Arts & Culture

Interviews and stories about art, culture, music, books, food / dining and sports.

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A British museum has been searching for parts of the Lorenz cipher machine, used by the Nazis in World War II to send secret messages.

So when sharp-eyed museum volunteers happened upon what appeared to be a Lorenz teleprinter on eBay, it almost seemed too good to be true.

National Museum of Computing volunteer John Whetter went to Essex to investigate. There, he found "the keyboard being kept, in its original case, on the floor of a shed 'with rubbish all over it'," the BBC reports.

This election has brought a bitter primary season: candidates at each other's throats; a Democratic Party in crisis. But it's nothing new.

Eight years ago, the Democratic Party was recovering after a brutal primary between Sens. Barack Obama and Hillary Clinton.

Now, the party has found itself in a similar place.

This week on For the Record: Lessons learned from the 2008 Democratic primary, with two political operatives who lived through it.

Copyright 2016 NPR. To see more, visit http://www.npr.org/.

At the beginning of Stephanie Danler's new Sweetbitter, there's an image of a girl, Tess, driving over the George Washington Bridge. We don't really know much about her. She's come to New York City to leave her past behind — a common experience. She falls into a job at a landmark restaurant, loosely modeled on Union Square Cafe.

When we talked with British adventurer Levison Wood back in 2015, he had recently completed an epic, nine-month journey, along the length of the Nile River. When we asked him where he was headed next, Wood told us he did have another big expedition planned but that it was "top-secret."

After devouring Touch last year, I was fiercely excited for Claire North's next book, all the more so when I learned its premise: Hope Arden is a young woman who cannot be remembered, except by animals or people whose brains have been damaged. Turn away from her, and everything about her and your interaction with her fades from your mind's view.

It has been nearly a month now since National Poetry Month wrapped up, but don't let the calendar fool you: All Things Considered still has some unfinished business with the month that was.

That's because, just a few weeks ago, NPR's Michel Martin checked in with the Words Unlocked poetry contest. The competition — launched in 2013 by the Center for Educational Excellence in Alternative Settings — drew more than 1,000 poem submissions from students in juvenile correctional facilities across the country.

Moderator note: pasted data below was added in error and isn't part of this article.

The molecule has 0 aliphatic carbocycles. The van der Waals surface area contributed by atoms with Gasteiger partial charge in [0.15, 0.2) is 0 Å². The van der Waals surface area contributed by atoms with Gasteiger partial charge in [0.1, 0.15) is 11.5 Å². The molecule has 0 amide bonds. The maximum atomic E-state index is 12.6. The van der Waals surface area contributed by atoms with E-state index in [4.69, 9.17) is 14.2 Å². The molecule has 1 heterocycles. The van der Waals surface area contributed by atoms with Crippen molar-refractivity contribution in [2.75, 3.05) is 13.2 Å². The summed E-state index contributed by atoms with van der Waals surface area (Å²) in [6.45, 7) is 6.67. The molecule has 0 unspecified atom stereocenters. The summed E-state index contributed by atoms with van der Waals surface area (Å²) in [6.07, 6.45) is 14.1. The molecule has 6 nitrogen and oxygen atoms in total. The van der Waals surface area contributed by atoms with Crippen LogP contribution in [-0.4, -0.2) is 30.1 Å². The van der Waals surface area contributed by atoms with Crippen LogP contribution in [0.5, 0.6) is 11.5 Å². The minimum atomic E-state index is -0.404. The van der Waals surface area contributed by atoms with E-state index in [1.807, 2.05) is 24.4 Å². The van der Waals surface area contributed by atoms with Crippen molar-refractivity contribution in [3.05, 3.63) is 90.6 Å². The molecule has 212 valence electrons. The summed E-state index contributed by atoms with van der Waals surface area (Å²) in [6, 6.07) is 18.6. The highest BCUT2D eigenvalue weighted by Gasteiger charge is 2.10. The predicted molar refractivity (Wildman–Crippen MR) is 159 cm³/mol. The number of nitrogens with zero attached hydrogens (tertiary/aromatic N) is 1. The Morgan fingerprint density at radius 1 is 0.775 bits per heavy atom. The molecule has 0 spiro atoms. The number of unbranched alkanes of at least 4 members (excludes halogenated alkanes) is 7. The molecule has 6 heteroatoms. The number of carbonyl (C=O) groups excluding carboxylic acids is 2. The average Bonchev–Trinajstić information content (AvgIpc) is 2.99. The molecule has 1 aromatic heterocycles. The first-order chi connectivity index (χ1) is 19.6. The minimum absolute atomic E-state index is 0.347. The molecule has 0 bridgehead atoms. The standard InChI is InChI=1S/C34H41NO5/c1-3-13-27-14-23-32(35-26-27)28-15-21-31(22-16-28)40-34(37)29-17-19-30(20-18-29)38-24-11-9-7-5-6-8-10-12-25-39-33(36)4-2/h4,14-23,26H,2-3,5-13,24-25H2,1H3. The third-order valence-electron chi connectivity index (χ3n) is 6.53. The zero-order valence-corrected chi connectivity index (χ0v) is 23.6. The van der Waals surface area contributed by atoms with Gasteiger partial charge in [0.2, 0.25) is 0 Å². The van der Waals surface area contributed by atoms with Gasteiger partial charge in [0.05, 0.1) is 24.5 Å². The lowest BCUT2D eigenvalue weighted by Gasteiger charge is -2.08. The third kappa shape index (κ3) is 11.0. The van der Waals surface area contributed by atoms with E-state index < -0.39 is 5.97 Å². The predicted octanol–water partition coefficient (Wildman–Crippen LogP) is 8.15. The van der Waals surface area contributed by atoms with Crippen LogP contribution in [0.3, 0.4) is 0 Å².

This week we've invited Craig Fugate, head of the Federal Emergency Management Agency, to the show. (So if a giant asteroid crashes into Earth while he plays our quiz, you're on your own.)

We've invited Fugate to answer three questions about Zima, a terrible alcoholic beverage from the 1990s and an actual Federal Emergency.

Ex Fabula: American Song

May 28, 2016
Milwaukee Repertory Theater

As the city and much of the nation prepares for a weekend of celebration and remembrance of those who have served and those who continue to serve in the US Armed Forces, we’re featuring some very special stories from our April collaboration with Milwaukee Repertory Theater themed, "American Song."

Chazen Museum of Art

When you first walk into the Chazen Museum’s Japanese Masterworks Exhibit, the first thing that strikes you is the lighting. It’s decidedly, well, soft and flattering. And the reason it looks more like a boudoir than an art gallery is the same reason the prints only go on display once per decade. It's to protect the delicate inks of the woodblock prints. 

Obama Makes Historic Visit To Hiroshima

May 28, 2016
Copyright 2016 NPR. To see more, visit http://www.npr.org/.

Copyright 2016 NPR. To see more, visit http://www.npr.org/.

John Hersey went to Hiroshima in 1945 for the New Yorker magazine to talk to people who had lived through the world's first nuclear bomb. The magazine turned over its entire issue to his report in August of 1946; it's considered a classic.

John Hersey didn't try to second-guess the American decision to drop the atom bomb, a year after it ended the deadliest war in history. Simply and plainly, he described the stories of six people who survived in a city where so many thousands died:

­­­­­­American farms should be in full swing right now. But some farmers are running behind, waiting on work visas for planters and pickers from out of the country. The H-2A visa program is delayed for the third year in a row.

It sounds like the setup to a bad joke: A professor and a doctor walk onto a farm.

Kathleen Terrence, a pediatrician, kneels in an onion field outside Lisbon, N.Y., with a bunch of kids. As they prepare to plant some 30,000 onions, they're all taking tips from Mark Sturges — but he's no farmer, either. He's a literary critic.

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